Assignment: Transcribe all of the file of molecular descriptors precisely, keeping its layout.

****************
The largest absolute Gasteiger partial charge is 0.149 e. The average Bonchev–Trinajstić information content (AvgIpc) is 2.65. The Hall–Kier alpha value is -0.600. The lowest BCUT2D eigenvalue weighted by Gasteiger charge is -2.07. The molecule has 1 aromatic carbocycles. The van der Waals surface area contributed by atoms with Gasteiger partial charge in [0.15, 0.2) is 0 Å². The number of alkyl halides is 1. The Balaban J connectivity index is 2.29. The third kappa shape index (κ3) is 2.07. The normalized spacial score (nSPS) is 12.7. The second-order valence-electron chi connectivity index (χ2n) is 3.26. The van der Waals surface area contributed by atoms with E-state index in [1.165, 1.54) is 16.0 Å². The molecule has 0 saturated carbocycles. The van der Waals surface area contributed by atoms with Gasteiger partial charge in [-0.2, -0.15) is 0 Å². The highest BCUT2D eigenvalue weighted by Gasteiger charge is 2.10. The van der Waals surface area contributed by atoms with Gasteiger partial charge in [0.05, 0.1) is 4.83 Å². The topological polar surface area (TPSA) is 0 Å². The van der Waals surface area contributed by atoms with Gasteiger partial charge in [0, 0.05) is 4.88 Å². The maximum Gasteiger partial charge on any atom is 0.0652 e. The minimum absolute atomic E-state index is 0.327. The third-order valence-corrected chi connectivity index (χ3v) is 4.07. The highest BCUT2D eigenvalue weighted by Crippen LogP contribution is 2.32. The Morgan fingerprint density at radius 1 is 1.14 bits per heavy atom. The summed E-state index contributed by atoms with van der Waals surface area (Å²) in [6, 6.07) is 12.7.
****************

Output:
The largest absolute Gasteiger partial charge is 0.149 e. The average Bonchev–Trinajstić information content (AvgIpc) is 2.65. The Hall–Kier alpha value is -0.600. The lowest BCUT2D eigenvalue weighted by Gasteiger charge is -2.07. The molecule has 1 aromatic carbocycles. The van der Waals surface area contributed by atoms with Gasteiger partial charge in [0.15, 0.2) is 0 Å². The number of alkyl halides is 1. The Balaban J connectivity index is 2.29. The third kappa shape index (κ3) is 2.07. The normalized spacial score (nSPS) is 12.7. The second-order valence-electron chi connectivity index (χ2n) is 3.26. The van der Waals surface area contributed by atoms with E-state index in [1.165, 1.54) is 16.0 Å². The molecule has 0 saturated carbocycles. The van der Waals surface area contributed by atoms with Gasteiger partial charge in [-0.2, -0.15) is 0 Å². The highest BCUT2D eigenvalue weighted by Gasteiger charge is 2.10. The van der Waals surface area contributed by atoms with Gasteiger partial charge in [0.05, 0.1) is 4.83 Å². The topological polar surface area (TPSA) is 0 Å². The van der Waals surface area contributed by atoms with Gasteiger partial charge in [0, 0.05) is 4.88 Å². The maximum Gasteiger partial charge on any atom is 0.0652 e. The minimum absolute atomic E-state index is 0.327. The third-order valence-corrected chi connectivity index (χ3v) is 4.07. The highest BCUT2D eigenvalue weighted by Crippen LogP contribution is 2.32. The Morgan fingerprint density at radius 1 is 1.14 bits per heavy atom. The summed E-state index contributed by atoms with van der Waals surface area (Å²) in [6, 6.07) is 12.7.